Ma Deshan never thought a volleyball match would look like this.
The 65-year-old retired government employee and his wife arrived in Beijing from Hebei yesterday and headed straight for the Chaoyang Park Beach Volleyball Ground.
There they found bikini-clad competitors, cheered on by dancing "beach babies" cheer leaders and a raucous crowd.
"This is really new for us. It's noisy, but you see, everybody seems very happy," said Ma.
Natalie Cook of Australia gestures toward her teammate Tamsin Barnett during their preliminary beach volleyball match against Russia at the Beijing 2008 Olympic Games August 9, 2008. [Agencies] Hot at the beach volleyball ground!
If Ma was surprised, he was not alone. Many Chinese fans appeared to find beach volleyball a bit unfamiliar.
Some 12,000 spectators packed the stands, wearing Chinese flags on their cheeks, cartoon hats, and all manner of sunglasses. The heat was intense, despite big fans with ice-water drips blowing on the stands.
"Beach-babies" sporting bikinis danced to rock music played by a DJ, and were sometimes accompanied by Olympic volunteers.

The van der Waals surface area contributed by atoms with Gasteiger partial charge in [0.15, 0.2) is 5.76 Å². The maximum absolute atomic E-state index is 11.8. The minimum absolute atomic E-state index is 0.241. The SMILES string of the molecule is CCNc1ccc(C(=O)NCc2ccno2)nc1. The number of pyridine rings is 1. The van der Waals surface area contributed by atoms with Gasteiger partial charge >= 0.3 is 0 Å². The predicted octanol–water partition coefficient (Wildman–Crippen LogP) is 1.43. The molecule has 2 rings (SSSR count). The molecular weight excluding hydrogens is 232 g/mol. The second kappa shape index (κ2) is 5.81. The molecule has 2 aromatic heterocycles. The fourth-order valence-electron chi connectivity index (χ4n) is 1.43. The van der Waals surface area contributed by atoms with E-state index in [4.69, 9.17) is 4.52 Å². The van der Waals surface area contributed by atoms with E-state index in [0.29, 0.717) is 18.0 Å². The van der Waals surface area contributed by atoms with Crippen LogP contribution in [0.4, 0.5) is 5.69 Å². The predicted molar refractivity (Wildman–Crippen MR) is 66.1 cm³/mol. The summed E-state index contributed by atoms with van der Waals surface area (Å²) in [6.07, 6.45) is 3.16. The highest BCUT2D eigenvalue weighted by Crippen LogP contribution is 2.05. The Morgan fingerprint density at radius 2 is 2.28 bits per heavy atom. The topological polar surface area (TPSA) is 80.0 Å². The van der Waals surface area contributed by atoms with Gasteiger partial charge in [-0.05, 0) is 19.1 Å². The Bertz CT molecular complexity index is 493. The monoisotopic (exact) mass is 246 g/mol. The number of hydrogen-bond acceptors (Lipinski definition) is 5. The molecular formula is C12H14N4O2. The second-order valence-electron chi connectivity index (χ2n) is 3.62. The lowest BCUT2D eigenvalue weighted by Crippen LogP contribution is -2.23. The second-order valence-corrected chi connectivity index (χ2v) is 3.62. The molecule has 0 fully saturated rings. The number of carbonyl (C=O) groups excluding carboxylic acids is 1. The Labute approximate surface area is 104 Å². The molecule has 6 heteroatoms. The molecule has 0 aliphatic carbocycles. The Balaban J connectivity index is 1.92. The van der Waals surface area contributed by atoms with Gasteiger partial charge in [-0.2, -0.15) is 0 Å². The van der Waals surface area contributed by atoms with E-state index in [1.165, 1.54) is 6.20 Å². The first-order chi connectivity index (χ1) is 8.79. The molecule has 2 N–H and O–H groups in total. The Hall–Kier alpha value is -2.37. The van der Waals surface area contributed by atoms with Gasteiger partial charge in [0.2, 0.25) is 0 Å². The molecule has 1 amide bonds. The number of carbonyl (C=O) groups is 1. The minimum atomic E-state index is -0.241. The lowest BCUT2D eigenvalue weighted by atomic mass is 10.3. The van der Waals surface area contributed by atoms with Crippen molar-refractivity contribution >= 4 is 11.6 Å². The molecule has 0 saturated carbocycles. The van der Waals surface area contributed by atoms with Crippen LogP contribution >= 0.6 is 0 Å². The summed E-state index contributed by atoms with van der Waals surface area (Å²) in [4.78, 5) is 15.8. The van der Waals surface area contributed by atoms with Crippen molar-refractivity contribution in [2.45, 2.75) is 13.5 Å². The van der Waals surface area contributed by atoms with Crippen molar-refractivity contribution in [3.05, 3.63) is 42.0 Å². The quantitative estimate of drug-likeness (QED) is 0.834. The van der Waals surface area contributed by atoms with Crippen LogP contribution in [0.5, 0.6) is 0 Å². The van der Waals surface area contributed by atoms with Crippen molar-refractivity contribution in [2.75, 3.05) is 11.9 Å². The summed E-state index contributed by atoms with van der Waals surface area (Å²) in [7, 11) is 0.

Some spectators seemed to enjoy the time-outs - during which the cheerleaders danced and huge video screens panned the audience - as much as the competition.
"It's not like the Olympic matches I had expected. It's very casual," said Xie Zhongjun, a 32-year-old mother who wore a red Mickey Mouse hat and brought her 6-year-old daughter to the match.
"But you know, I hope we can get crazier for the Chinese girls who will compete next," she said, buying an ice-cream for her daughter.
China's top team, Tian Jia and Wang Jie, who rank No 2 in the world, did not let the home crowd down. They finished off their Swiss opponents in straight sets in less than 50 minutes, to the evident delight of their fans, who gave them a standing, stomping ovation.
"I thought the stands were going to collapse," said Niu Yanmei, a 25-year-old volunteer from Hainan in South China, where beach volleyball is quite popular.
"Even in Hainan, I never saw a crowd like this," she said.
The beach volleyball ground in Beijing is temporary, built with beach sand imported from Niu's hometown in Hainan.
But if these Olympics are any indication, Chinese fans will be seeing more of beach volleyball.
Wang Jie, 24, made her Olympic debut here and said she appreciated the support of the crowd.
"It's noisy enough here," she said, with a smile. "Here they shout at the same volume but in our mother tongue. Sometimes they distract us, but most of the time, it feels great."
"I know what our performance will mean for the sport in China. If we win more matches, more fans will come and love this sport."